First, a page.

What Are Commonly Used Suffixes?


Quick Answer

Some common suffixes include "-ness," which communicates a state of being by changing adjectives such as "clever" and "full" to the nouns "cleverness" and "fullness; and "-ize," which implies a process of becoming, as "civil" becomes "civilize" and "idol" makes "idolize." The suffix "-er" communicates the concept of more, turning "green" into "greener" and "fast" into "faster." When added to the end of a word, a suffix forms a new word, and usually changes the original word's part of speech.

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Full Answer

Many other suffixes abound, such as "-ship," which conveys occupation of a position. For instance, "steward" changes to "stewardship," “scholar” to “scholarship” and "guardian" to "guardianship." The "-esque" suffix evokes a sense of reminiscence, using the root "picture," for instance, to create the adjective "picturesque." Often, "-esque" is tacked on to proper nouns for comparative purposes. Referring to a movie with an old-fashioned feel as "Capra-esque," for example, because it hearkens back to Frank Capra-directed classics such as "It's a Wonderful Life."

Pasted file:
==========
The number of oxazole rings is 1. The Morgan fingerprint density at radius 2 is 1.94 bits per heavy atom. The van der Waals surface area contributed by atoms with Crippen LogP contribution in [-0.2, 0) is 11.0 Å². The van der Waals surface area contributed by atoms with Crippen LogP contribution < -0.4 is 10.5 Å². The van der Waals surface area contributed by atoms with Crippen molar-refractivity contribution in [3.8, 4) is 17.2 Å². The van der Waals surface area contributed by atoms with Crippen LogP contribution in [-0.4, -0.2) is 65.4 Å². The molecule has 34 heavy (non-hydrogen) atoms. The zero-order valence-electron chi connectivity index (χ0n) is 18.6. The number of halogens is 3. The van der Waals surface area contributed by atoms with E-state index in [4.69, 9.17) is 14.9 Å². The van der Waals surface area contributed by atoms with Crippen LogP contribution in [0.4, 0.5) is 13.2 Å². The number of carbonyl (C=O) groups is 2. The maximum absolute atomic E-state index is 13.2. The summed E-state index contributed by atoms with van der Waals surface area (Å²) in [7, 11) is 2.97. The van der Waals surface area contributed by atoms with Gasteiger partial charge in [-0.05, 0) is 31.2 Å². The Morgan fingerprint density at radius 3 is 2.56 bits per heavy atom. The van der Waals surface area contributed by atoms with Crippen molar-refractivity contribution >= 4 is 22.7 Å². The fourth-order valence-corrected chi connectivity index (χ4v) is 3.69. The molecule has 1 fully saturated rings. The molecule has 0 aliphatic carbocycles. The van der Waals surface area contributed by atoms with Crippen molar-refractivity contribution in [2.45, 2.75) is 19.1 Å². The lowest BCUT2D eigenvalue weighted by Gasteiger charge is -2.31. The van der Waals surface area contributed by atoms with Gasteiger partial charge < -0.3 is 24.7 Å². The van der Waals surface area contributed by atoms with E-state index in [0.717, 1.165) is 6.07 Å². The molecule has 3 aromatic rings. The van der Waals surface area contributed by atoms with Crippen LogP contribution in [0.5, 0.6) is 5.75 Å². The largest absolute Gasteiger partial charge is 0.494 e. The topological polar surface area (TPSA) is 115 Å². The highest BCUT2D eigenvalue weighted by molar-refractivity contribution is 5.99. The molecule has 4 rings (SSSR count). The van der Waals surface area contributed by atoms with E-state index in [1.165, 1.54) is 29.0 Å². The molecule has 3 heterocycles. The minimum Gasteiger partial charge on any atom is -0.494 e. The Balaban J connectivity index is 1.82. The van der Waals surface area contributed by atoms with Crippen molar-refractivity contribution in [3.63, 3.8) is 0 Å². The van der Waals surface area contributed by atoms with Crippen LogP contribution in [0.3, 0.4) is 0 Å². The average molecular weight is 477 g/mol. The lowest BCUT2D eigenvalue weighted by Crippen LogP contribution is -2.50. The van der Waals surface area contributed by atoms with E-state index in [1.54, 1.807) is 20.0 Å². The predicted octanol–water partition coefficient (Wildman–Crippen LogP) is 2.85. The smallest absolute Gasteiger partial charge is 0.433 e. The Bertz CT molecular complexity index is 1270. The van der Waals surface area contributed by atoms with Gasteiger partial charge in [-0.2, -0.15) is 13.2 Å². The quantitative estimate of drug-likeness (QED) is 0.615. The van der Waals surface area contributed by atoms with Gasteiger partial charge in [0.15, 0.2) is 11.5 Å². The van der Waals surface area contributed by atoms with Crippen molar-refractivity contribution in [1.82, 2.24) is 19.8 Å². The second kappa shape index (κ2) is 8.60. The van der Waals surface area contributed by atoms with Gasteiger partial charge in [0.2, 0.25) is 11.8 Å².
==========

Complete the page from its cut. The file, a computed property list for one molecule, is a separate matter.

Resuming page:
The suffix "-ish" serves a comparative purpose and indicates specific shared qualities. A "fiend," for example, has traits seen as "fiendish," a clown usually behaves in a manner considered "clownish" and an overly masculine female might be described as "mannish."

Other frequent suffixes include "-ify," meaning make or become, in examples such as "terrify," "edify" and "vilify"; "-ism," to communicate an ideology or belief, such as "capitalism," "atheism" and "socialism"; and "-less," meaning being without, seen in words such as "mindless," "heartless" and "defenseless."

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